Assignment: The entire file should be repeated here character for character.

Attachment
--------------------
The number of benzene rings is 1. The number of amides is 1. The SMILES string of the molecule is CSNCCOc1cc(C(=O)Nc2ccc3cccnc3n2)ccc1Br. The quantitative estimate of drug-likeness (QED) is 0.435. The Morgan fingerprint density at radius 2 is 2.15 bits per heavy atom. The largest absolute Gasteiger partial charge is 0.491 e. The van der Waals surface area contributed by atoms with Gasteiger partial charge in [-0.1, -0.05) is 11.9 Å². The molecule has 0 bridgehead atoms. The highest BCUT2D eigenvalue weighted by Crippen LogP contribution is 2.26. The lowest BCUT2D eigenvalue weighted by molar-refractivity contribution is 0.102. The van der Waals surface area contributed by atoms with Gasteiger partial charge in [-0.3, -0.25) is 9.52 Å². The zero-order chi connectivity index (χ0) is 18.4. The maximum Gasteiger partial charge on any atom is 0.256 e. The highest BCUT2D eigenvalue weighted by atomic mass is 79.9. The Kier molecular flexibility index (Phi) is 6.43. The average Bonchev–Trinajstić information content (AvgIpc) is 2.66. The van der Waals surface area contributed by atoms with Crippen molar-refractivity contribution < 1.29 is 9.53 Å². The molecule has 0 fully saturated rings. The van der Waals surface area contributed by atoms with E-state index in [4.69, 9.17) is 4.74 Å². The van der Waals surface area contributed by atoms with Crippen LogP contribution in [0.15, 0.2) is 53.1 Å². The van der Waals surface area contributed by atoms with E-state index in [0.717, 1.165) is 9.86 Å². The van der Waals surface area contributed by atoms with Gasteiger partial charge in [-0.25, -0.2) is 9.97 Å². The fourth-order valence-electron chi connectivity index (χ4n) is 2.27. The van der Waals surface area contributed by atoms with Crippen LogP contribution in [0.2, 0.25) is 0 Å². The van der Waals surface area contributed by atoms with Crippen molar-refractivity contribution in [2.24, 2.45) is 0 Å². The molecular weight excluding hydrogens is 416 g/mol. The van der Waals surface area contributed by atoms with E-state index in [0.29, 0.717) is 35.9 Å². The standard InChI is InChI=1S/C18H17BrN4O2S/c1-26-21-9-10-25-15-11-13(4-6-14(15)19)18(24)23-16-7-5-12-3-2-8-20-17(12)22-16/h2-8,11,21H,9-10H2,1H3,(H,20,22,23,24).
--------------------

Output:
The number of benzene rings is 1. The number of amides is 1. The SMILES string of the molecule is CSNCCOc1cc(C(=O)Nc2ccc3cccnc3n2)ccc1Br. The quantitative estimate of drug-likeness (QED) is 0.435. The Morgan fingerprint density at radius 2 is 2.15 bits per heavy atom. The largest absolute Gasteiger partial charge is 0.491 e. The van der Waals surface area contributed by atoms with Gasteiger partial charge in [-0.1, -0.05) is 11.9 Å². The molecule has 0 bridgehead atoms. The highest BCUT2D eigenvalue weighted by Crippen LogP contribution is 2.26. The lowest BCUT2D eigenvalue weighted by molar-refractivity contribution is 0.102. The van der Waals surface area contributed by atoms with Gasteiger partial charge in [-0.3, -0.25) is 9.52 Å². The zero-order chi connectivity index (χ0) is 18.4. The maximum Gasteiger partial charge on any atom is 0.256 e. The highest BCUT2D eigenvalue weighted by atomic mass is 79.9. The Kier molecular flexibility index (Phi) is 6.43. The average Bonchev–Trinajstić information content (AvgIpc) is 2.66. The van der Waals surface area contributed by atoms with Crippen molar-refractivity contribution < 1.29 is 9.53 Å². The molecule has 0 fully saturated rings. The van der Waals surface area contributed by atoms with E-state index in [4.69, 9.17) is 4.74 Å². The van der Waals surface area contributed by atoms with Crippen LogP contribution in [0.15, 0.2) is 53.1 Å². The van der Waals surface area contributed by atoms with E-state index in [0.717, 1.165) is 9.86 Å². The van der Waals surface area contributed by atoms with Gasteiger partial charge in [-0.25, -0.2) is 9.97 Å². The fourth-order valence-electron chi connectivity index (χ4n) is 2.27. The van der Waals surface area contributed by atoms with Crippen LogP contribution in [0.2, 0.25) is 0 Å². The van der Waals surface area contributed by atoms with Crippen molar-refractivity contribution in [2.24, 2.45) is 0 Å². The molecular weight excluding hydrogens is 416 g/mol. The van der Waals surface area contributed by atoms with E-state index in [0.29, 0.717) is 35.9 Å². The standard InChI is InChI=1S/C18H17BrN4O2S/c1-26-21-9-10-25-15-11-13(4-6-14(15)19)18(24)23-16-7-5-12-3-2-8-20-17(12)22-16/h2-8,11,21H,9-10H2,1H3,(H,20,22,23,24).